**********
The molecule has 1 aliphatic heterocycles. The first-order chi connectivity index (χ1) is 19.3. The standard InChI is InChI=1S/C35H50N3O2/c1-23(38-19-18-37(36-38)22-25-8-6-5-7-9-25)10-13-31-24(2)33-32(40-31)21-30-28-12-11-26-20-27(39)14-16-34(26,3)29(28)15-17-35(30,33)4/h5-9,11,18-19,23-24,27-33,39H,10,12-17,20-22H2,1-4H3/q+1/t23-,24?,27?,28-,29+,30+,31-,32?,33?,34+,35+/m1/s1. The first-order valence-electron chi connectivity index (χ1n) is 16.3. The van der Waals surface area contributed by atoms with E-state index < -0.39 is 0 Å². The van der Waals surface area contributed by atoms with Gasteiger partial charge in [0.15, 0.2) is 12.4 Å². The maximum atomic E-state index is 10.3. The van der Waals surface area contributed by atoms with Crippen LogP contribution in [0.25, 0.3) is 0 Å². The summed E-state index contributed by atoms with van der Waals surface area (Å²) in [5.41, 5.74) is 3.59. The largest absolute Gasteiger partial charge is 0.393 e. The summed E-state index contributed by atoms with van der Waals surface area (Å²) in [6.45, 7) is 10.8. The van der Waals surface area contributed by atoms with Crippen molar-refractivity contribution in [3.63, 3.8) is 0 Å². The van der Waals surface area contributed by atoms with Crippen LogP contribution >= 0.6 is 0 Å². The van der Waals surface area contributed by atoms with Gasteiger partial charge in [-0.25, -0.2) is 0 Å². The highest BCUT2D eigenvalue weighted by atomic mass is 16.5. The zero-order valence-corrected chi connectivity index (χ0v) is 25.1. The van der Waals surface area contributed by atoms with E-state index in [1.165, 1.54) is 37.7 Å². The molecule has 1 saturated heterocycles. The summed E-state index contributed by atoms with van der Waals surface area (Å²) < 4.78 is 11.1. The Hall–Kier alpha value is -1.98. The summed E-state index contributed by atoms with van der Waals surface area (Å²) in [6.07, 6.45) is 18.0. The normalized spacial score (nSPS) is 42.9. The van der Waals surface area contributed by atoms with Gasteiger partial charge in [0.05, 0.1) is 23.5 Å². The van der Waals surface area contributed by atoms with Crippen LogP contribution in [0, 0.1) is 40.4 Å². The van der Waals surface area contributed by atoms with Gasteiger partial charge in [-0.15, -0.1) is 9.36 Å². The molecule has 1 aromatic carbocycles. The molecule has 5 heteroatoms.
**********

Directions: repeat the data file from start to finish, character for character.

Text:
The molecule has 1 aliphatic heterocycles. The first-order chi connectivity index (χ1) is 19.3. The standard InChI is InChI=1S/C35H50N3O2/c1-23(38-19-18-37(36-38)22-25-8-6-5-7-9-25)10-13-31-24(2)33-32(40-31)21-30-28-12-11-26-20-27(39)14-16-34(26,3)29(28)15-17-35(30,33)4/h5-9,11,18-19,23-24,27-33,39H,10,12-17,20-22H2,1-4H3/q+1/t23-,24?,27?,28-,29+,30+,31-,32?,33?,34+,35+/m1/s1. The first-order valence-electron chi connectivity index (χ1n) is 16.3. The van der Waals surface area contributed by atoms with E-state index < -0.39 is 0 Å². The van der Waals surface area contributed by atoms with Gasteiger partial charge in [0.15, 0.2) is 12.4 Å². The maximum atomic E-state index is 10.3. The van der Waals surface area contributed by atoms with Crippen LogP contribution in [0.25, 0.3) is 0 Å². The summed E-state index contributed by atoms with van der Waals surface area (Å²) in [5.41, 5.74) is 3.59. The largest absolute Gasteiger partial charge is 0.393 e. The summed E-state index contributed by atoms with van der Waals surface area (Å²) in [6.45, 7) is 10.8. The van der Waals surface area contributed by atoms with Crippen molar-refractivity contribution in [3.63, 3.8) is 0 Å². The van der Waals surface area contributed by atoms with Crippen LogP contribution >= 0.6 is 0 Å². The van der Waals surface area contributed by atoms with Gasteiger partial charge in [-0.25, -0.2) is 0 Å². The highest BCUT2D eigenvalue weighted by atomic mass is 16.5. The zero-order valence-corrected chi connectivity index (χ0v) is 25.1. The van der Waals surface area contributed by atoms with E-state index in [1.165, 1.54) is 37.7 Å². The molecule has 1 saturated heterocycles. The summed E-state index contributed by atoms with van der Waals surface area (Å²) < 4.78 is 11.1. The Hall–Kier alpha value is -1.98. The summed E-state index contributed by atoms with van der Waals surface area (Å²) in [6.07, 6.45) is 18.0. The normalized spacial score (nSPS) is 42.9. The van der Waals surface area contributed by atoms with Gasteiger partial charge in [0.05, 0.1) is 23.5 Å². The van der Waals surface area contributed by atoms with Crippen LogP contribution in [0, 0.1) is 40.4 Å². The van der Waals surface area contributed by atoms with Gasteiger partial charge in [-0.15, -0.1) is 9.36 Å². The molecule has 1 aromatic carbocycles. The molecule has 5 heteroatoms.